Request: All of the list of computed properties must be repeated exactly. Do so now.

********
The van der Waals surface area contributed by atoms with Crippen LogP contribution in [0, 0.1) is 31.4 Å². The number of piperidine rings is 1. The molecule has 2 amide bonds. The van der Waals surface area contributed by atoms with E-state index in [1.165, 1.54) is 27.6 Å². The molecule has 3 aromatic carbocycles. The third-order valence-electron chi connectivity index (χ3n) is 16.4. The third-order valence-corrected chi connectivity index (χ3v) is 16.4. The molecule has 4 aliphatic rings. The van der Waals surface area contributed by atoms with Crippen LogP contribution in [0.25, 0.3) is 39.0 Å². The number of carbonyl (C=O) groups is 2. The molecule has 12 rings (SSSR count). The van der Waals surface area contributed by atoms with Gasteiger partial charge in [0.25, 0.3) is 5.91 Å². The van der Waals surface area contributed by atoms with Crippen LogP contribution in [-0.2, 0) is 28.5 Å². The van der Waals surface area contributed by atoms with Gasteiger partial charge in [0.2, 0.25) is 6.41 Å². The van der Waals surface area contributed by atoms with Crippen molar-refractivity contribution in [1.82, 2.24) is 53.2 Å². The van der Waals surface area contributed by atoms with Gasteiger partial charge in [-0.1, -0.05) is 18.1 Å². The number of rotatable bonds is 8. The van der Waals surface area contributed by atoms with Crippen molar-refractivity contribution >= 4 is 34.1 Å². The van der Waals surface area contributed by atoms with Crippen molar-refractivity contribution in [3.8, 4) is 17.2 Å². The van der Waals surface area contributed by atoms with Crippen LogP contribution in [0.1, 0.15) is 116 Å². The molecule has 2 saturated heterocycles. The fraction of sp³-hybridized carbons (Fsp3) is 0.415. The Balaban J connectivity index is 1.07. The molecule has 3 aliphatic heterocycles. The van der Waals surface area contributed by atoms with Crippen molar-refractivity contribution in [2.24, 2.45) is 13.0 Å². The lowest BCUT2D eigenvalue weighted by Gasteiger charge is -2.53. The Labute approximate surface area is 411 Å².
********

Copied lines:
The van der Waals surface area contributed by atoms with Crippen LogP contribution in [0, 0.1) is 31.4 Å². The number of piperidine rings is 1. The molecule has 2 amide bonds. The van der Waals surface area contributed by atoms with E-state index in [1.165, 1.54) is 27.6 Å². The molecule has 3 aromatic carbocycles. The third-order valence-electron chi connectivity index (χ3n) is 16.4. The third-order valence-corrected chi connectivity index (χ3v) is 16.4. The molecule has 4 aliphatic rings. The van der Waals surface area contributed by atoms with Crippen LogP contribution in [0.25, 0.3) is 39.0 Å². The number of carbonyl (C=O) groups is 2. The molecule has 12 rings (SSSR count). The van der Waals surface area contributed by atoms with Gasteiger partial charge in [0.25, 0.3) is 5.91 Å². The van der Waals surface area contributed by atoms with Crippen LogP contribution in [-0.2, 0) is 28.5 Å². The van der Waals surface area contributed by atoms with Gasteiger partial charge in [0.2, 0.25) is 6.41 Å². The van der Waals surface area contributed by atoms with Crippen molar-refractivity contribution in [1.82, 2.24) is 53.2 Å². The van der Waals surface area contributed by atoms with Gasteiger partial charge in [-0.1, -0.05) is 18.1 Å². The number of rotatable bonds is 8. The van der Waals surface area contributed by atoms with Crippen molar-refractivity contribution >= 4 is 34.1 Å². The van der Waals surface area contributed by atoms with Crippen molar-refractivity contribution in [3.8, 4) is 17.2 Å². The van der Waals surface area contributed by atoms with Crippen LogP contribution in [0.1, 0.15) is 116 Å². The molecule has 2 saturated heterocycles. The fraction of sp³-hybridized carbons (Fsp3) is 0.415. The Balaban J connectivity index is 1.07. The molecule has 3 aliphatic heterocycles. The van der Waals surface area contributed by atoms with Crippen molar-refractivity contribution in [2.24, 2.45) is 13.0 Å². The lowest BCUT2D eigenvalue weighted by Gasteiger charge is -2.53. The Labute approximate surface area is 411 Å².